GPS Tracking of Visitor Use: Factors Influencing Visitor Spatial Behavior on a Complex Trail System


  • J. Adam Beeco Federal Energy Regulatory Commission
  • Jeffrey C. Hallo Clemson University


GPS, visitor travel patterns, GIS, outdoor recreation


EXECUTIVE SUMMARY: There is currently a limited understanding of how visitors travel within and through a destination. Understanding what influences visitor travel patterns is an important aspect of tourism and recreation. Spacetime visitor travel patterns have been examined in a number of tourism studies; however, limited studies have focused on nature-based or trail system settings. Global Positioning System (GPS) tracking has been identified as an effective means of measuring visitor travel patterns. However, most GPS studies within these natural settings have focused on the utility of the method, not exploring the contribution that GPS can make to understanding what influences visitor travel patterns, practically and theoretically. Additionally, the examination of GPS data has rarely extended beyond visual analysis such as point densities and overlays. To better understand what influences visitor travel patterns, more in-depth analysis of these spatial data is needed, including identifying techniques for cleaning GPS data for more detailed level of analyses, operationalizing travel patterns (i.e. defining and measuring travel patterns), and examining variables that might influence travel patterns. The study first examined statistical differences between cleaned and uncleaned GPS data, finding that significant differences were present. Specifically, uncleaned data were found to report a significantly longer total distance traveled. Visitor reported total distance travel was also more similar to cleaned data. Travel patterns were then examined and tested using four different spatio-temporal operations: total distance traveled, number of zones (areas) encountered, distance from starting points, and time spent. The four different measures were found to measure conceptually and statistically different travel pattern aspects. Results generally suggest a more-toless order of mountain bikers, horseback riders, runners, then hikers with respect to total distance traveled, number of zones encountered, and distance from start. Knowledge of destination, visitor personal characteristics, and motivations were also examined for their influence on travel patterns. While each of these variables was found to predict travel patterns, generally each predictor was dependent on activity type with runners and mountain bikers providing the major contributions of these effects. In other words, these variables were good predictors of the spatio-temporal behavior of runners and mountain bikers, but less effective for horseback riders and hikers. The exception was knowledge of destination; higher knowledge results in greater use distribution regardless of activity type. These findings can assist trail managers in directing the spatial distribution of visitors and adapting visitor education and trail management policies to meet management directives.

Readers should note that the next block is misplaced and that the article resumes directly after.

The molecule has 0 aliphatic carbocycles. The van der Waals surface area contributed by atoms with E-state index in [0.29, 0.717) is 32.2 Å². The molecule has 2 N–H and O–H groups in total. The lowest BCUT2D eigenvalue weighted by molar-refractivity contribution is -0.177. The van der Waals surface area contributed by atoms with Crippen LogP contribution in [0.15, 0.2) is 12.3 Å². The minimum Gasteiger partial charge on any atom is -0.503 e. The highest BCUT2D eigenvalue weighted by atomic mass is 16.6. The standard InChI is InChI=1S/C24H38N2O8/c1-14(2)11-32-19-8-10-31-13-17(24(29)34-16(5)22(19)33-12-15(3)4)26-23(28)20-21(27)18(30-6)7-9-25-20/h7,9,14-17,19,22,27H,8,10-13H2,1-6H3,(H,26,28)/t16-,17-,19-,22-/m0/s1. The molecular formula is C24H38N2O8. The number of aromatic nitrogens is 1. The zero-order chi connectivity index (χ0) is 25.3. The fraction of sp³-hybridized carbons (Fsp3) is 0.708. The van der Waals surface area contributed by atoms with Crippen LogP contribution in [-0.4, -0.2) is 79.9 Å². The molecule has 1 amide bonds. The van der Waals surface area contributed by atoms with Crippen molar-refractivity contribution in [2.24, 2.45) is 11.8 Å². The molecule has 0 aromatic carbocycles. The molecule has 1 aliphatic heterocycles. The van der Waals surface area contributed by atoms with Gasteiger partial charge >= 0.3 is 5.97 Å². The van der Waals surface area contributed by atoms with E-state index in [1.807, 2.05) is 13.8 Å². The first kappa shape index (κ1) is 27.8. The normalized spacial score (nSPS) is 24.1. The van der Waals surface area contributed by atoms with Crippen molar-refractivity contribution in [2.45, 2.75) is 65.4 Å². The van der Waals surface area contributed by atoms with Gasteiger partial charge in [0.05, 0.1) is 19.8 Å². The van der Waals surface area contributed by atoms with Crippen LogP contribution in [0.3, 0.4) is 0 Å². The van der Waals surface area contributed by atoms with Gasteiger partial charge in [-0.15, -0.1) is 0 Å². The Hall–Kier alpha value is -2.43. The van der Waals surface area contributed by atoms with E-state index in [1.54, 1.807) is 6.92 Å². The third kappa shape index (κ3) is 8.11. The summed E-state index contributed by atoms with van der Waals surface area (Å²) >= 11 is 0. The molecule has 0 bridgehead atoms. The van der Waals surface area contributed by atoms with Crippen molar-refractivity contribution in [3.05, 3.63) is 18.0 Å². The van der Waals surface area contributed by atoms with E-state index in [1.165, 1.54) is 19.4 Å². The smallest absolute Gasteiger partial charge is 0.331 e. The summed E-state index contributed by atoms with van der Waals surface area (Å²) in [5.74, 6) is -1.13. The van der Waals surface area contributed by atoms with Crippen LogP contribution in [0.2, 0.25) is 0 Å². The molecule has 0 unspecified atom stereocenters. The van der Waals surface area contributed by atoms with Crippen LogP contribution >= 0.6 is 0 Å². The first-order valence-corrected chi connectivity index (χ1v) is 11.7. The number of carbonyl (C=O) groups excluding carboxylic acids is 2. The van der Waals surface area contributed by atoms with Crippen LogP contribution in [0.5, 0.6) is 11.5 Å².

Regular Papers